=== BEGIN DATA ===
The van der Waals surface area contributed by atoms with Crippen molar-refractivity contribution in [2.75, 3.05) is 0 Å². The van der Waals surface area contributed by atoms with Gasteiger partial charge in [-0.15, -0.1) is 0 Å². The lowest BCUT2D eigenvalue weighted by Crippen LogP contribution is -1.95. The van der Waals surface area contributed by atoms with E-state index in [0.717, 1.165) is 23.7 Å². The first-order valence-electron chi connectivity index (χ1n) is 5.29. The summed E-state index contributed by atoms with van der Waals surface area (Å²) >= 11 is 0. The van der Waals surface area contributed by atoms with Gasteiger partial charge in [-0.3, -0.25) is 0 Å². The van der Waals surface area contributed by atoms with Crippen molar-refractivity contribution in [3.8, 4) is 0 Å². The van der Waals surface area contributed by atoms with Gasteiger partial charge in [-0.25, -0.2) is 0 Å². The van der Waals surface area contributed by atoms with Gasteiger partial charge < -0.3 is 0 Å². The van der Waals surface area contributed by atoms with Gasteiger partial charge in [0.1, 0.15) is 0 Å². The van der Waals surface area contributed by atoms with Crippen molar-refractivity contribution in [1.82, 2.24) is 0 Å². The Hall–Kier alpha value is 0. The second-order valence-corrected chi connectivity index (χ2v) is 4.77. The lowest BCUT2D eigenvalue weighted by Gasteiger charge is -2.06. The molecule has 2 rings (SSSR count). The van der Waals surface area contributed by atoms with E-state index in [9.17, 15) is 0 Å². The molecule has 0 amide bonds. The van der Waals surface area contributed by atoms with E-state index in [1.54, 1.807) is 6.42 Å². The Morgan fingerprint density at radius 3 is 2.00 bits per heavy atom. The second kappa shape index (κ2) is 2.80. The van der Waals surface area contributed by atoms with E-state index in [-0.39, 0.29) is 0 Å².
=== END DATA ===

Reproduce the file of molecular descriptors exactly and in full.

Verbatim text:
The van der Waals surface area contributed by atoms with Crippen molar-refractivity contribution in [2.75, 3.05) is 0 Å². The van der Waals surface area contributed by atoms with Gasteiger partial charge in [-0.15, -0.1) is 0 Å². The lowest BCUT2D eigenvalue weighted by Crippen LogP contribution is -1.95. The van der Waals surface area contributed by atoms with E-state index in [0.717, 1.165) is 23.7 Å². The first-order valence-electron chi connectivity index (χ1n) is 5.29. The summed E-state index contributed by atoms with van der Waals surface area (Å²) >= 11 is 0. The van der Waals surface area contributed by atoms with Gasteiger partial charge in [-0.3, -0.25) is 0 Å². The van der Waals surface area contributed by atoms with Crippen molar-refractivity contribution in [3.8, 4) is 0 Å². The van der Waals surface area contributed by atoms with Gasteiger partial charge in [-0.25, -0.2) is 0 Å². The van der Waals surface area contributed by atoms with Gasteiger partial charge < -0.3 is 0 Å². The van der Waals surface area contributed by atoms with Gasteiger partial charge in [0.1, 0.15) is 0 Å². The van der Waals surface area contributed by atoms with Crippen molar-refractivity contribution in [1.82, 2.24) is 0 Å². The Hall–Kier alpha value is 0. The second-order valence-corrected chi connectivity index (χ2v) is 4.77. The lowest BCUT2D eigenvalue weighted by Gasteiger charge is -2.06. The molecule has 2 rings (SSSR count). The van der Waals surface area contributed by atoms with E-state index in [9.17, 15) is 0 Å². The molecule has 0 amide bonds. The van der Waals surface area contributed by atoms with E-state index in [1.54, 1.807) is 6.42 Å². The Morgan fingerprint density at radius 3 is 2.00 bits per heavy atom. The second kappa shape index (κ2) is 2.80. The van der Waals surface area contributed by atoms with E-state index in [-0.39, 0.29) is 0 Å².